All we know is that a live alligator is at the end of the nylon line disappearing into the marsh’s vegetation. “You’d better move back,” Donnie Broussard instructs his two guests. “I’m afraid he’ll come right over that hyacinth and into the boat after us.” Earlier he had pulled in a ten-footer he thought he had killed, only to have to shoot it again when the gator rose up. Now Broussard moves to the bow of his airboat and gently tugs on the line, and we can hear the gator fighting. Finally the captured reptile, its blackish-green body thrashing, comes into view. From ten feet away, Broussard dispatches it with a single round from his rifle.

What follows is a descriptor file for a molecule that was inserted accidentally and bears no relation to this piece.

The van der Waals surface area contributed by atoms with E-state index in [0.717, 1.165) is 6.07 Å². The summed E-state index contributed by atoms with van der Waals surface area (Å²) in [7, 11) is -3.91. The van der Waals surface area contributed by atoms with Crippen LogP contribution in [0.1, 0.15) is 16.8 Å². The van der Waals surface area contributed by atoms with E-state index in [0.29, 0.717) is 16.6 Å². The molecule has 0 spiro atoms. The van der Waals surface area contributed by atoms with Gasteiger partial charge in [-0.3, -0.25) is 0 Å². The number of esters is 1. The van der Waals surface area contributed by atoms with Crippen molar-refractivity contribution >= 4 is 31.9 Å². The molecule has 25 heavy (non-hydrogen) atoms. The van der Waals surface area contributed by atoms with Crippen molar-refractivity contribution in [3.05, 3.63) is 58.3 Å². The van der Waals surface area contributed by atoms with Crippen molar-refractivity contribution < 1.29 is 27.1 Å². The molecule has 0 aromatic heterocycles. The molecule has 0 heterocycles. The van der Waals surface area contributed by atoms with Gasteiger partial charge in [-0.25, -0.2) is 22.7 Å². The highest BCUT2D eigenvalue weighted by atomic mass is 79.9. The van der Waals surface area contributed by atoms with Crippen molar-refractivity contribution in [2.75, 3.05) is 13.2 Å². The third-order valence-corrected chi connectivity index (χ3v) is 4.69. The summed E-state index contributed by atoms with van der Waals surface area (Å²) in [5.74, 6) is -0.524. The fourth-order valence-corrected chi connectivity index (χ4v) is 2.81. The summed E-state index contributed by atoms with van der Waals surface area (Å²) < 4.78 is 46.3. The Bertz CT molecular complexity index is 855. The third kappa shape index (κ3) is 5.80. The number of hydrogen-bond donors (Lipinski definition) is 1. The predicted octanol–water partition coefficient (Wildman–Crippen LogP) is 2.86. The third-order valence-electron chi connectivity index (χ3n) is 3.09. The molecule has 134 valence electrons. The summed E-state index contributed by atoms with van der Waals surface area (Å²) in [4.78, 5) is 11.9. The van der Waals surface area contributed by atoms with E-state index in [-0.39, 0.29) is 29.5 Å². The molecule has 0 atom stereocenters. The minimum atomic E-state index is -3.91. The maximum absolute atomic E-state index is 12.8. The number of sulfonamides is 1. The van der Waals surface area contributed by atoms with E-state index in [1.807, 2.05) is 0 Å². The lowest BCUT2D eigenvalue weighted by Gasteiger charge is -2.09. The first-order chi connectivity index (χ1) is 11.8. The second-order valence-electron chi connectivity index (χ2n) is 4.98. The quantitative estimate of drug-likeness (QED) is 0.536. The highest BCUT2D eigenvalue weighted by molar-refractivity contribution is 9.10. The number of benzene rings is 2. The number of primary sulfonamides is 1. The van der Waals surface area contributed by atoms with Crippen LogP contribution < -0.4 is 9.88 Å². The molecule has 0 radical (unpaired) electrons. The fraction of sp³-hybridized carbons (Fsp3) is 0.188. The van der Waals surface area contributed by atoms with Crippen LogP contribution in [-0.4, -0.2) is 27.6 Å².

There is something woozily surreal about watching an alligator that weighs more than one hundred pounds being hoisted over the purple hyacinth and into the boat against a hazy, dusk-hour backdrop of the lit-up Port Arthur refineries. This beast is a beauty, almost seven feet long with a smooth, clean,